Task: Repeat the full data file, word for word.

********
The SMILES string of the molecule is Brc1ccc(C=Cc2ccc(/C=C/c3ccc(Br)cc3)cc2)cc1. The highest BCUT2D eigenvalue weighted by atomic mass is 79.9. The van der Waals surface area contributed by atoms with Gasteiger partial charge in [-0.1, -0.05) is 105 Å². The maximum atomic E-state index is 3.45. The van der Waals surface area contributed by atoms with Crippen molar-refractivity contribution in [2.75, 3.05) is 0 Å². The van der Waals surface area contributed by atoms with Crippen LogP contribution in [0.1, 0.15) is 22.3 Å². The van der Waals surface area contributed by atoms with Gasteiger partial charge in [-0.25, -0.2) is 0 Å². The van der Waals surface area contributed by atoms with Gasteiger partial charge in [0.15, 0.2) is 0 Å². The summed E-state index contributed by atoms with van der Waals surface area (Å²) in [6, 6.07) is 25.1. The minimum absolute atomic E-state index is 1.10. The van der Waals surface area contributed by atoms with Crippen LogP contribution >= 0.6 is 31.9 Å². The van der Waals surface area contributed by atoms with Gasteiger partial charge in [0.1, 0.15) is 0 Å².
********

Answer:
The SMILES string of the molecule is Brc1ccc(C=Cc2ccc(/C=C/c3ccc(Br)cc3)cc2)cc1. The highest BCUT2D eigenvalue weighted by atomic mass is 79.9. The van der Waals surface area contributed by atoms with Gasteiger partial charge in [-0.1, -0.05) is 105 Å². The maximum atomic E-state index is 3.45. The van der Waals surface area contributed by atoms with Crippen molar-refractivity contribution in [2.75, 3.05) is 0 Å². The van der Waals surface area contributed by atoms with Crippen LogP contribution in [0.1, 0.15) is 22.3 Å². The van der Waals surface area contributed by atoms with Gasteiger partial charge in [-0.25, -0.2) is 0 Å². The van der Waals surface area contributed by atoms with Gasteiger partial charge in [0.15, 0.2) is 0 Å². The summed E-state index contributed by atoms with van der Waals surface area (Å²) in [6, 6.07) is 25.1. The minimum absolute atomic E-state index is 1.10. The van der Waals surface area contributed by atoms with Crippen LogP contribution >= 0.6 is 31.9 Å². The van der Waals surface area contributed by atoms with Gasteiger partial charge in [0.1, 0.15) is 0 Å².